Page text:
Somatostatin, release inhibitor hormone or factor, was first isolated from hypothalamic extracts by Guillemin and Gerich1 in 1972. As is illustrated in Altman and associates' work,2 published in this issue of the Archives, this hormone and its analogues may be useful in treating a variety of diseases caused by the excess of certain hormones and mediators of inflammation. The 14-amino acid peptide was subsequently identified in pancreas (D cells of the islets of Langerhans), stomach, small intestine, and throughout the central and peripheral nervous systems. The amino acid sequence of somatostatin and its synthesis in the laboratory were quickly followed by many pharmacologic and physiologic studies, which revealed that somatostatin has many actions in addition to inhibiting the secretion of growth hormone (Table 1).3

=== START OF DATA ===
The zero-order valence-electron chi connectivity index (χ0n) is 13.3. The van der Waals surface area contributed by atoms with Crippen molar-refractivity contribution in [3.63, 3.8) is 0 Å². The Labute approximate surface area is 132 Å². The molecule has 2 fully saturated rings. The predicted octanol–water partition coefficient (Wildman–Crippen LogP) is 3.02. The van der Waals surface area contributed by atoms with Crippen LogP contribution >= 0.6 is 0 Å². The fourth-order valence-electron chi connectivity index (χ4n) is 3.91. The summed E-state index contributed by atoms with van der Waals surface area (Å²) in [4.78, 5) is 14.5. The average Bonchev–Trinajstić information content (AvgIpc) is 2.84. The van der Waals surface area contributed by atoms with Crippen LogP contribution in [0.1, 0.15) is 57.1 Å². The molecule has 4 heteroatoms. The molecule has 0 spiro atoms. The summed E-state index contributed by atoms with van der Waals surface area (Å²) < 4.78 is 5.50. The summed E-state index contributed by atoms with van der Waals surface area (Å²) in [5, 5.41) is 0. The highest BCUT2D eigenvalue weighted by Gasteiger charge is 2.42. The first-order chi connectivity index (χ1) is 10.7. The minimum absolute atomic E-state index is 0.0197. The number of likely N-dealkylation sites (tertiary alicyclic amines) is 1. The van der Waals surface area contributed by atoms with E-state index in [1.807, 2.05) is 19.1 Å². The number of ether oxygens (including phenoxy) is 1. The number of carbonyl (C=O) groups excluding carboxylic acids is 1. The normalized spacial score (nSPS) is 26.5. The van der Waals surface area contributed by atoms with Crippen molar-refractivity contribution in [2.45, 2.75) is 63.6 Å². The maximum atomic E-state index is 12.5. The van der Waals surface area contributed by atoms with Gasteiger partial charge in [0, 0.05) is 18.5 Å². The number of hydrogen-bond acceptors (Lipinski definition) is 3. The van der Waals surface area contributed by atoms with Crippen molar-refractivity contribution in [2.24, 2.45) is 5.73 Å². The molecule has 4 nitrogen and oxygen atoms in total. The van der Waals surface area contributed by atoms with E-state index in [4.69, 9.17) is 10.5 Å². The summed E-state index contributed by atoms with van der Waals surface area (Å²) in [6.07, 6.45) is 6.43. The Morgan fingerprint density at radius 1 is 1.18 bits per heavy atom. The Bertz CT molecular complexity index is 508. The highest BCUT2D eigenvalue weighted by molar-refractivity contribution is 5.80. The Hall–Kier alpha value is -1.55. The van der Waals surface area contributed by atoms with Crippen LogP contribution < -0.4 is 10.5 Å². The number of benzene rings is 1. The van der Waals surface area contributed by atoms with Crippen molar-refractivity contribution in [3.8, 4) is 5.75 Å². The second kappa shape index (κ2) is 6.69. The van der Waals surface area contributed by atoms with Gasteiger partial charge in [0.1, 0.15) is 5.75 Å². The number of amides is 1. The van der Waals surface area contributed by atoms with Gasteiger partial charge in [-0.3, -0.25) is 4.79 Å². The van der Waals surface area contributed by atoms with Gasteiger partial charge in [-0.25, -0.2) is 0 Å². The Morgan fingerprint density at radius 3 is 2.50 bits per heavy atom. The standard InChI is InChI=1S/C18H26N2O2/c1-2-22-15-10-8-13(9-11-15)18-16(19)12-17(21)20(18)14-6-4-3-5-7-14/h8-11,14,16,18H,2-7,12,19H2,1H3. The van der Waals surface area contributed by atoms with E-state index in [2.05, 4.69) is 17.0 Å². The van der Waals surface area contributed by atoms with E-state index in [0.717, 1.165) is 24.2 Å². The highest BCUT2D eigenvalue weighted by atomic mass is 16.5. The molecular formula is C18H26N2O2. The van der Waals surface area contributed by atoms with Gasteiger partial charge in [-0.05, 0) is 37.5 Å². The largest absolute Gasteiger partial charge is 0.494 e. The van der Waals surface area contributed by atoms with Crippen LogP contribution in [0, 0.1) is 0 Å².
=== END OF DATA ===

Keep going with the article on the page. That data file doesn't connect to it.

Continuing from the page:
The original authors recognized that somatostatin might have clinical applications in the management of acromegaly and juvenile diabetes. However, several undesirable characteristics
Camisa C. Somatostatin and a Long-Acting Analogue, Octreotide Acetate: Relevance to Dermatology. Arch Dermatol. 1989;125(3):407–412. doi:10.1001/archderm.1989.01670150097017
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